Prince Philip's close association with Scotland started in his school days and lasted more than 80 years.
According to his headmaster's report, the prince was universally trusted and liked at Gordonstoun school in the north east of Scotland.
The future Duke of Edinburgh attended the boarding school in Moray until 1939.
In the early 1930s, Prince Philip of Greece, as he then was, had attended Salem School in Germany.
It was founded by Dr Kurt Hahn, a German Jew who was a famous educational innovator. The school focused on military discipline and physical education, as well as academia.
However, Dr Hahn fled Germany after he was arrested for speaking out against Hitler. He established Gordonstoun as the British version of Salem - and Prince Philip followed him there two terms later.
"The school played an enormous part in both his early life, and also his way of life," said James Thomas, from Gordonstoun.
"His enthusiasm for the school came through. When he came through Gordonstoun's gates, people generally said he had a spring in his step and he was delighted to get back and visit old haunts.
"He was always entirely relaxed whenever he came."
Prince Philip loved his time at Gordonstoun. He excelled at sport, captaining the hockey and cricket teams, and also served as head of school.
In fact, he found the regime so invigorating that he later sent his three sons - although Prince Charles did not share his father's enthusiasm for the austere establishment, describing it as "absolute hell".
Prince Philip became the Duke of Edinburgh on the eve of his wedding to Princess Elizabeth, on 20 November 1947. It is a title which had been conferred upon members of the British royal family only four times since its creation in 1726.
The future Queen Elizabeth was known as the Duchess of Edinburgh until she became queen in 1952.
The Balmoral estate in Royal Deeside provided a haven for the Queen and her consort through the decades, and the family holidayed there every summer.
The Queen is said to have described it as "my dear paradise in the Highlands".
In 1956, not long after the royal couple married, Prince Philip launched the Duke of Edinburgh's Award, inspired by the Moray Badge which he had worked for while a pupil at Gordonstoun.
Dr Hahn had started the scheme, aimed at giving post-war youngsters in Britain a sense of achievement, and he approached one of his first and most famous Gordonstoun pupils for help in rolling it out across the country.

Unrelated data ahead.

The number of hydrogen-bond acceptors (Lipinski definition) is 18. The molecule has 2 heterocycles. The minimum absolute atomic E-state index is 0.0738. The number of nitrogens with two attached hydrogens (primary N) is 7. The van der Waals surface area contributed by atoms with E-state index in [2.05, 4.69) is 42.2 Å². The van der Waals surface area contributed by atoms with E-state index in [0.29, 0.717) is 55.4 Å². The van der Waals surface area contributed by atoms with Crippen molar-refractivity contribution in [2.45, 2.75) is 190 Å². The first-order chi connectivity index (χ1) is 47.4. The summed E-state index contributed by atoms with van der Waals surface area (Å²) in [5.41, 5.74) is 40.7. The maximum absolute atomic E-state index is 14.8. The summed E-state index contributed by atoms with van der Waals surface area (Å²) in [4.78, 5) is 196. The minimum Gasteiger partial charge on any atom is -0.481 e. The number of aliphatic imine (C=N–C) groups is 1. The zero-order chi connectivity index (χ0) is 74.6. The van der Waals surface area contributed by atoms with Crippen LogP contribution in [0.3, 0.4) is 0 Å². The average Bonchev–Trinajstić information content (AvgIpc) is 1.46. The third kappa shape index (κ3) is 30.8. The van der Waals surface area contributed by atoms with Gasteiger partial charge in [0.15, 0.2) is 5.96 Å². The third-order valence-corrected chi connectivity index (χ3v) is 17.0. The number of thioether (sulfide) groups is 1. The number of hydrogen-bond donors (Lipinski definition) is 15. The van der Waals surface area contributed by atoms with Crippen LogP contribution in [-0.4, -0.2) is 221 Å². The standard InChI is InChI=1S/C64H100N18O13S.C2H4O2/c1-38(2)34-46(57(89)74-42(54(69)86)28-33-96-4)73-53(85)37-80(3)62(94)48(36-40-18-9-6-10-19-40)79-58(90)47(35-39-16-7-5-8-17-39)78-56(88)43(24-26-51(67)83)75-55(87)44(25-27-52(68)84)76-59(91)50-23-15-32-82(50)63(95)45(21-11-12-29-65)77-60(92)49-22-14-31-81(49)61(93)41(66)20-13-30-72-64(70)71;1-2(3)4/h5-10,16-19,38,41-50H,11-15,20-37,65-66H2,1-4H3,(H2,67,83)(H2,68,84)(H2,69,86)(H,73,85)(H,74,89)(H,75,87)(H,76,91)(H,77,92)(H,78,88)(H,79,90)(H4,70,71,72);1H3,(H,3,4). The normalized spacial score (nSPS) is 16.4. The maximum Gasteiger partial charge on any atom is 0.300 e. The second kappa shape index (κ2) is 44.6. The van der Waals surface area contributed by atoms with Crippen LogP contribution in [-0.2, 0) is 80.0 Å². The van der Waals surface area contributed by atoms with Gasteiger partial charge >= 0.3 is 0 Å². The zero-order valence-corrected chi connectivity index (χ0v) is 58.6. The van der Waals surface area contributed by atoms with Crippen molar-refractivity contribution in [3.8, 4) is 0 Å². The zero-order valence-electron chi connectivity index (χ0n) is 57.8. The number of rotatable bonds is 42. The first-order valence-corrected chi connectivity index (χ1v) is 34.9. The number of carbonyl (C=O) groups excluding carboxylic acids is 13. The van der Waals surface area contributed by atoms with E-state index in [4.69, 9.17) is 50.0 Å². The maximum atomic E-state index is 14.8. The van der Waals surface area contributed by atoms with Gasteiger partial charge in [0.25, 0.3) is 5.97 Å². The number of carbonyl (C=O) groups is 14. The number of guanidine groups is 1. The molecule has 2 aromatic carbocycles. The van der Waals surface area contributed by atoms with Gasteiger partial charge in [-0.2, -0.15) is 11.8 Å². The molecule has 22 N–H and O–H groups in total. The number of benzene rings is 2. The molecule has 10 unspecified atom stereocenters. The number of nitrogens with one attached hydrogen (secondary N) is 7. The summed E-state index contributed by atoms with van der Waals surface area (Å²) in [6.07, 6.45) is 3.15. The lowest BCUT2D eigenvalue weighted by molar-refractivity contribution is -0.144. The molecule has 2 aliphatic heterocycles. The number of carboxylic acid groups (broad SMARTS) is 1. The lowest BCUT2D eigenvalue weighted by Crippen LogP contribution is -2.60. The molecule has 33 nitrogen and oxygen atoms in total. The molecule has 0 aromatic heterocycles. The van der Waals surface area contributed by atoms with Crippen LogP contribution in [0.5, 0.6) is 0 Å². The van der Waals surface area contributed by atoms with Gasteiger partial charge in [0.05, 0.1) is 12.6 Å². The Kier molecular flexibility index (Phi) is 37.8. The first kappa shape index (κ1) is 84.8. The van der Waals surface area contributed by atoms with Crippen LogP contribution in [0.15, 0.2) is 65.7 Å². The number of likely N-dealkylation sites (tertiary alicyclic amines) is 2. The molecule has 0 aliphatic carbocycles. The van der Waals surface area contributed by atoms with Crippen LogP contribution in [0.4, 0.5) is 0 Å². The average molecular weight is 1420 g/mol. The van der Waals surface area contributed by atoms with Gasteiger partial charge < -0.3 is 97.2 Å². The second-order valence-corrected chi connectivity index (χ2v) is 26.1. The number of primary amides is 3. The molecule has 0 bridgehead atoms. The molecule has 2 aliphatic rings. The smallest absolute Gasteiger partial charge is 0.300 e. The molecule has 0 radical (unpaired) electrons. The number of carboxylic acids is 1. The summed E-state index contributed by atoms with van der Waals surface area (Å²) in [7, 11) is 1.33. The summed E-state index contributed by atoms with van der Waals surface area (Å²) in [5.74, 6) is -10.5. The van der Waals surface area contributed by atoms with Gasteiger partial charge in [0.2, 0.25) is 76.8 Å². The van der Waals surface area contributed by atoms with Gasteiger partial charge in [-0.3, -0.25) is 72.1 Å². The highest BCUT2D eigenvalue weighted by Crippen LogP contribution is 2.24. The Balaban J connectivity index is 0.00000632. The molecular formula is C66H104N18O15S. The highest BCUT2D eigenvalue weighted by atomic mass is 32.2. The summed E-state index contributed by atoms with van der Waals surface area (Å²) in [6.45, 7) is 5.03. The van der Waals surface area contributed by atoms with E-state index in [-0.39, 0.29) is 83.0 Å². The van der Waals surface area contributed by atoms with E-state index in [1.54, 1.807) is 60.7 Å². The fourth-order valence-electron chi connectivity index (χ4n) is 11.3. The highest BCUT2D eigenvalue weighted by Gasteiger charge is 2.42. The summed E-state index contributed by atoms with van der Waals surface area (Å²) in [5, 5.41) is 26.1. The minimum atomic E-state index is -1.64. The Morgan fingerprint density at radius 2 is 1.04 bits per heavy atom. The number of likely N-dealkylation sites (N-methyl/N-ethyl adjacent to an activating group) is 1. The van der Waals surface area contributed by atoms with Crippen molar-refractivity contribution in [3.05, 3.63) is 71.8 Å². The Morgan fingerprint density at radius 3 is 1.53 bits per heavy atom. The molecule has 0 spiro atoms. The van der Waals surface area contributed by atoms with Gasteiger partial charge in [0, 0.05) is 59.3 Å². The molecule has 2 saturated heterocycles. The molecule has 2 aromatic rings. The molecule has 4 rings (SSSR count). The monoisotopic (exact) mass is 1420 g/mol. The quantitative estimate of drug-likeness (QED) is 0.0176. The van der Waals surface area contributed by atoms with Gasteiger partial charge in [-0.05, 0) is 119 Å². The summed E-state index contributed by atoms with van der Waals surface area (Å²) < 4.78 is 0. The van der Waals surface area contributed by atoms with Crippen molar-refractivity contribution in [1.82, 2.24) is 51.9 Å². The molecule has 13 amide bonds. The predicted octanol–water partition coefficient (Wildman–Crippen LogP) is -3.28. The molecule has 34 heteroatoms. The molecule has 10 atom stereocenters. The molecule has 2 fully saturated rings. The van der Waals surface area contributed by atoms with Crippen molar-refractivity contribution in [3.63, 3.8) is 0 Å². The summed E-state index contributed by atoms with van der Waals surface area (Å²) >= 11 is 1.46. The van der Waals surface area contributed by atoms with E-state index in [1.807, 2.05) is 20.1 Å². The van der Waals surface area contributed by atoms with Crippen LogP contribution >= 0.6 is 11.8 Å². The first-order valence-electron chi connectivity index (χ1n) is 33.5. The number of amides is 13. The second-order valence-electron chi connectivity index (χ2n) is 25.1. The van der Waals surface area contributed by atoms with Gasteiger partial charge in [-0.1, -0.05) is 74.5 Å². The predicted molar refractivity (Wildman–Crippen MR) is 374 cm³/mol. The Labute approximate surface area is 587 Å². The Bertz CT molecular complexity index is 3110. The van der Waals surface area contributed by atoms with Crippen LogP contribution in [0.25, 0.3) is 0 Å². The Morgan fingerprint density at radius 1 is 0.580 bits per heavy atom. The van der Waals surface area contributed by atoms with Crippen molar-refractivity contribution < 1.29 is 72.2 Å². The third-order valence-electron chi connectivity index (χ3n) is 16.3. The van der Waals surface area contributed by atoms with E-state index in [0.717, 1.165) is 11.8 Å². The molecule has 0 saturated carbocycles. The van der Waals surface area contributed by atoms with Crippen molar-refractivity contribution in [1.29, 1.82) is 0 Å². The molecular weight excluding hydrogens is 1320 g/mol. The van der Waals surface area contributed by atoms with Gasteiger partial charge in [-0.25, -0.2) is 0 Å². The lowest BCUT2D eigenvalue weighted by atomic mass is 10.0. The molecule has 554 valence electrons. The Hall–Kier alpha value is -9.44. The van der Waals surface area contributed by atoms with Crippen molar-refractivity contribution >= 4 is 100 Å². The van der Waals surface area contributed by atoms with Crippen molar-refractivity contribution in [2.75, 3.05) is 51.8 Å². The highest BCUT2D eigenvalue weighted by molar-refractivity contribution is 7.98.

Together he and Prince Philip drew up an outline of what would become the Duke of Edinburgh's Award, which more than four million people from some 60 countries have taken part in since its inception.
Janet Shepherd, the former head of the award scheme in Scotland, said the Prince's presentations to thousands of Scottish youngsters were an annual ritual at the Palace of Holyrood in Edinburgh.
"I would often spend the whole day with him," she said.
"You always were a bit nervous on the day, no matter how many times you did it. But he soon put you at ease. I never found him difficult or awkward.
"He was always very interested in what the young people were doing. There was always laughter and a tremendous warmth."
Prince Philip had a close involvement with the city whose title he bears. He spent 57 years as Chancellor of Edinburgh University, a role he only retired from in 2010.
The university's former principal, Prof Timothy O'Shea, said the prince was an unforgettable character who made a tremendous contribution.
"He was very actively involved in the university," he said.
"He presided at special graduation ceremonies, he would help me induct the new professors, he came along for senior staff getting long service awards. He even came to the installation of the rector by the students."
Prof O'Shea said Prince Philip liked "a certain amount of student wildness".
"He was reminiscing with me about riotous installations of the rector, with students throwing flour and doing all sorts of things," he recalled.
"He asked me when the next one was and I said I would let him know. The administration and other colleagues said you mustn't tell him, but I felt honour-bound to.
"He immediately, despite attempts from the Special Branch, insisted he came along for some uproar.
"In the event it was quite mild. And he remonstrated with me afterwards, that I'd made it too orderly."
Prof O'Shea said the prince was very straight-talking, humorous and would often tease him.
It was a trait for which he was well known, having famously asked a driving instructor in Oban how he "managed to keep the natives off the booze long enough to pass the test".
The principal said he would be greatly missed by the university community and by the city as a whole.
"When I started he explained to me that he'd been the chancellor for more than 50 years and if I had any problems I should tell him.
"He was a part of the city's life in the way the Lord Provost is part of the city's life.
"He was very jolly - meals with the chancellor were always great fun. He was a visible, positive presence."